3. For 27.11. explore this topic model of CEEC and read the explanation on topic modelling

Between — Statistics, Computational analysis

Mon 25.11. — Debriefing, Computational analysis

Assignments due
Meeting contents
Assignments given
Assignments due
  1. Select (at least) one of the following sets of paired articles based on your own interests:

    Form a group with all the other people who selected the same articles. For class, prepare a presentation on them, detailing:

    1. How do the two articles relate to each other?

    2. Research questions - What are the humanities research questions? Do the projects also target computer science research questions? If so, what? What is the relationship between the CS and humanities research questions?

    3. Data - How has the data used been gathered? What are the data sources used? Is the data available for others to use?

    4. Methods - What methods do the projects apply? How do the methods support answering the research questions?

    5. Partners - What is the make-up of the projects? Which disciplines are represented by the participants?

Meeting contents
Assignments given
  1. Explore this topic model of CEEC and read the explanation on topic modelling

Between — Research

Wed 27.11. — Debriefing, Computational analysis

Assignments due
Meeting contents
Assignments given
Assignments due
  1. Explore this topic model of CEEC and read the explanation on topic modelling

Meeting contents
Assignments given
  1. Find (in groups if you like) a computational humanities research paper that interests you. Prepare to present it in class.

  2. Write a one to two page plan of what you'll do for your final project. Discuss the following:

    1. What are your humanities research questions?

    2. Which data will you use?

    3. How do you plan to process, clean up and transform your data?

    4. How do you plan to analyze your data? How will the analysis help answer the humanities research questions?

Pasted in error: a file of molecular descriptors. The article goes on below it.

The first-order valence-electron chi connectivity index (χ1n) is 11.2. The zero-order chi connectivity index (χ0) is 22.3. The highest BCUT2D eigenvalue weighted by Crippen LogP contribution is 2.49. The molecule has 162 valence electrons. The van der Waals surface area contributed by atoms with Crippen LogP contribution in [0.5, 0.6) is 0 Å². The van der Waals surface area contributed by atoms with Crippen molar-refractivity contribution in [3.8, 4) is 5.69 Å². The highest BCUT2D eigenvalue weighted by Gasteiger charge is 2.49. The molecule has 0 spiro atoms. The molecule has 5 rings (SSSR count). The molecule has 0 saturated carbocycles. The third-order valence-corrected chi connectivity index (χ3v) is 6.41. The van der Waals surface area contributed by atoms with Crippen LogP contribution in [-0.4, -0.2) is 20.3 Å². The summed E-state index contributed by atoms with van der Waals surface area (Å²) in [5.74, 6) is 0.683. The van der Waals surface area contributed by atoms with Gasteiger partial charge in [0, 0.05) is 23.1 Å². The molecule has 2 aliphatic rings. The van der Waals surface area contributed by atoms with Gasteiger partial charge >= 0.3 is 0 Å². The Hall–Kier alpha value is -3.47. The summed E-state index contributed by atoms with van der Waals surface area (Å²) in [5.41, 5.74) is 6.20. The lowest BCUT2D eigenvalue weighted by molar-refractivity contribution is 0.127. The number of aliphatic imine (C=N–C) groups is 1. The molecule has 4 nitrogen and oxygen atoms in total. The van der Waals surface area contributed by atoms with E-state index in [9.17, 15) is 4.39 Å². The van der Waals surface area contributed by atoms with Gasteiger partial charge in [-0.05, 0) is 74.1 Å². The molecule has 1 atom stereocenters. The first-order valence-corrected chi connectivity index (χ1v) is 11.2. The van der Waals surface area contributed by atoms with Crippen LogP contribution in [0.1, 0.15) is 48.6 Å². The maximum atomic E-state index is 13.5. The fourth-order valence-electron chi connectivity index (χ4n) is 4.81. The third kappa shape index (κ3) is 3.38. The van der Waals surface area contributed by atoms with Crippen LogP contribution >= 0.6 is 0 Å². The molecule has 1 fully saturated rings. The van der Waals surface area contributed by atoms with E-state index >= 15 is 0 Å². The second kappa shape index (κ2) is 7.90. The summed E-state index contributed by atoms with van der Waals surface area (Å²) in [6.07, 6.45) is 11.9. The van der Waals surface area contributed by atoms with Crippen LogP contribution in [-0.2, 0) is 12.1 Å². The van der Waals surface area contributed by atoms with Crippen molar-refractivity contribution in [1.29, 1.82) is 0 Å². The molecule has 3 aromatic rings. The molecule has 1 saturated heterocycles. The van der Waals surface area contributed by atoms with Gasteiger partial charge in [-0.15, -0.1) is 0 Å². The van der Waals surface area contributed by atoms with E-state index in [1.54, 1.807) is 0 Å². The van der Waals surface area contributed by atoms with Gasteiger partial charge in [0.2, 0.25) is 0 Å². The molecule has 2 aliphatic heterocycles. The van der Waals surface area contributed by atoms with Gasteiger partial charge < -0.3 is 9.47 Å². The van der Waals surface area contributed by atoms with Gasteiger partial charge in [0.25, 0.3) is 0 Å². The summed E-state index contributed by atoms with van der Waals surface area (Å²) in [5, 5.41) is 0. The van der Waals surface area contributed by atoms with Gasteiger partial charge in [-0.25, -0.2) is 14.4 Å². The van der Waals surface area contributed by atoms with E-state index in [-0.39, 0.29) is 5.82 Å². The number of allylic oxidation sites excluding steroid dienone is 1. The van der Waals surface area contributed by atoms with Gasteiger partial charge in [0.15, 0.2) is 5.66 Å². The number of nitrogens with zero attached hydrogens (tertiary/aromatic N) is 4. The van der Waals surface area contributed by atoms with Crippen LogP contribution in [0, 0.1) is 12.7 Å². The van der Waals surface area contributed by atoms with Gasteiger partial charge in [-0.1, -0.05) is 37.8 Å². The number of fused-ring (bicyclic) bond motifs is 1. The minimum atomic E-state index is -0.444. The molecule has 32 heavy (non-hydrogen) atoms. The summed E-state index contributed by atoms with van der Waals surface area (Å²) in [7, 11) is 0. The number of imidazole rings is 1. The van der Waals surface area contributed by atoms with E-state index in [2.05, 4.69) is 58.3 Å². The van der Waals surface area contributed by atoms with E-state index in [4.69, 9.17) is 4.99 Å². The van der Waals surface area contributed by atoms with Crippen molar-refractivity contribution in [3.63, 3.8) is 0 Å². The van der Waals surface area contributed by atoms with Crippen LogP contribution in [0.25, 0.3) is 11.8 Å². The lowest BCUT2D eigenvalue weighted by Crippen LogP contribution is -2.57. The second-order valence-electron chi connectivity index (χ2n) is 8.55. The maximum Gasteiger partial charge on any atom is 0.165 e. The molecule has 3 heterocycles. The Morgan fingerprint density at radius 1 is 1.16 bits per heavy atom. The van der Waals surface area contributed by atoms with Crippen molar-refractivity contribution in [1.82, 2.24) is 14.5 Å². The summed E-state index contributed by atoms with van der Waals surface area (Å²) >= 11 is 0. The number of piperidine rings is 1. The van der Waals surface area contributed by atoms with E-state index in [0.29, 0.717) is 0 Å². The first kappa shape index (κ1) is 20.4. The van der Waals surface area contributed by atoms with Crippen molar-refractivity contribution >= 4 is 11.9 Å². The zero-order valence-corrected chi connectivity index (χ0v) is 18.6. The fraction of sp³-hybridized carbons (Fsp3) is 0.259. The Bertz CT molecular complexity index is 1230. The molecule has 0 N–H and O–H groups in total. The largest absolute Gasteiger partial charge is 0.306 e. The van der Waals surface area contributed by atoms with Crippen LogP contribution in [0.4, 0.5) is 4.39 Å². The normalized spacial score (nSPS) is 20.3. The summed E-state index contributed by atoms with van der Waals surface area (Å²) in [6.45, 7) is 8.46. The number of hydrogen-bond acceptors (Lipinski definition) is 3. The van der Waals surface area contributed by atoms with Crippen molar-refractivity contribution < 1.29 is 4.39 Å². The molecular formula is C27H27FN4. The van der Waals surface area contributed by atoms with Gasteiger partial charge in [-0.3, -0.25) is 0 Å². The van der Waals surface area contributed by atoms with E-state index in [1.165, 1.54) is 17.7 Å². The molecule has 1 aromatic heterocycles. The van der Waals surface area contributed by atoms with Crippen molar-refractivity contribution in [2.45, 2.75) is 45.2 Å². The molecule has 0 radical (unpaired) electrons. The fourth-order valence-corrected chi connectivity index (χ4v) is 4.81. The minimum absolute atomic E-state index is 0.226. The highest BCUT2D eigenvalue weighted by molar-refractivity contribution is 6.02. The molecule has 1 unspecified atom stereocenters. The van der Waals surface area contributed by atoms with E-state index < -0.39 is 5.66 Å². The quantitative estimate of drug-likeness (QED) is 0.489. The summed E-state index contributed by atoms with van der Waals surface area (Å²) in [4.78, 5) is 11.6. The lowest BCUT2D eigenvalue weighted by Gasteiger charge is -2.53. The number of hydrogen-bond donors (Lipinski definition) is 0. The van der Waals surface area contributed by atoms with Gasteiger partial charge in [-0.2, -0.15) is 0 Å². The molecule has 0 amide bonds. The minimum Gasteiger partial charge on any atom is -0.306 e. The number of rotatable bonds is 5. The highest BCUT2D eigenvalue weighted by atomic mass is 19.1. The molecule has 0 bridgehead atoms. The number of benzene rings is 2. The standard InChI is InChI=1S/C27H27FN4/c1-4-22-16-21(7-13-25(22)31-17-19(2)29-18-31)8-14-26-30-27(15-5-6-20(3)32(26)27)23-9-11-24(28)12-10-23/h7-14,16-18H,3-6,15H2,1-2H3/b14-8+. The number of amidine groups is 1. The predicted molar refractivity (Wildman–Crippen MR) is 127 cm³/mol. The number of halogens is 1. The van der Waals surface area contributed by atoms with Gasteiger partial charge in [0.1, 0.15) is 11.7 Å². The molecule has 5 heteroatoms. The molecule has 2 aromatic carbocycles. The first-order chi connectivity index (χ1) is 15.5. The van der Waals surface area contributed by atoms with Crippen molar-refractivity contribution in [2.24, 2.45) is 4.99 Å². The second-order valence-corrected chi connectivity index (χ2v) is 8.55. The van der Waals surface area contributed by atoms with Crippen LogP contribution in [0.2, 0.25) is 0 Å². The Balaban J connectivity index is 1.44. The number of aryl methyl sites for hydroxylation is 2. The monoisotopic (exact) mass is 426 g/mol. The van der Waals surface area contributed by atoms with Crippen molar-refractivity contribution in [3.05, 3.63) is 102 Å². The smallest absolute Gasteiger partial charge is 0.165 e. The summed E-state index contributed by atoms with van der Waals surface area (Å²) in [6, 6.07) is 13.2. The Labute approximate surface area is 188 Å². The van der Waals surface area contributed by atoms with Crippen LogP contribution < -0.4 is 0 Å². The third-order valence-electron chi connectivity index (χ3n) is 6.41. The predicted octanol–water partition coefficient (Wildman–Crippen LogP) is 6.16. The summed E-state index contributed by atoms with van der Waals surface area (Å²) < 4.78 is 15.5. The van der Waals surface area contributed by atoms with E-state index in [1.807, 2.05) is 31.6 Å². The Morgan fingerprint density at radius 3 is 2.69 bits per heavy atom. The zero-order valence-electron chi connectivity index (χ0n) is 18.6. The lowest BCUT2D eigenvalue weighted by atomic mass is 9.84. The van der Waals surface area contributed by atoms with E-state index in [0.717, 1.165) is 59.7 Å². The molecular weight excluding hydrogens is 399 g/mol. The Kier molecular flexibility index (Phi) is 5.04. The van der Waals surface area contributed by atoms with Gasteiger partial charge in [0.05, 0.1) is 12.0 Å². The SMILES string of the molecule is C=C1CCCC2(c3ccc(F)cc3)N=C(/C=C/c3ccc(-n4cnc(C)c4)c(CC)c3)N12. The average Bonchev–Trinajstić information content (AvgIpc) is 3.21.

5. Critically analyze your data and pipeline for potential bias and problems.

    These will be peer reviewed. Return the assignments at https://moodle.helsinki.fi/course/view.php?id=36622

Between — Research, Final project planning

Mon 2.12. — Debriefing, Open, reproducible research

Assignments due
Meeting contents
Assignments due
  1. Find (in groups if you like) a computational humanities research paper that interests you. Prepare to present it in class.

  2. Write a one to two page plan of what you'll do for your final project. Discuss the following:

    1. What are your humanities research questions?

    2. Which data will you use?

    3. How do you plan to process, clean up and transform your data?

    4. How do you plan to analyze your data? How will the analysis help answer the humanities research questions?

    5. Critically analyze your data and pipeline for potential bias and problems.

    These will be peer reviewed. Return the assignments at https://moodle.helsinki.fi/course/view.php?id=36622

Meeting contents

Between — Final project

Wed 4.12. — No meeting

Mon 9.12. — No meeting

Wed 11.12. — Optional support clinic for final project

Sun 5.1. — Deadline for returning final project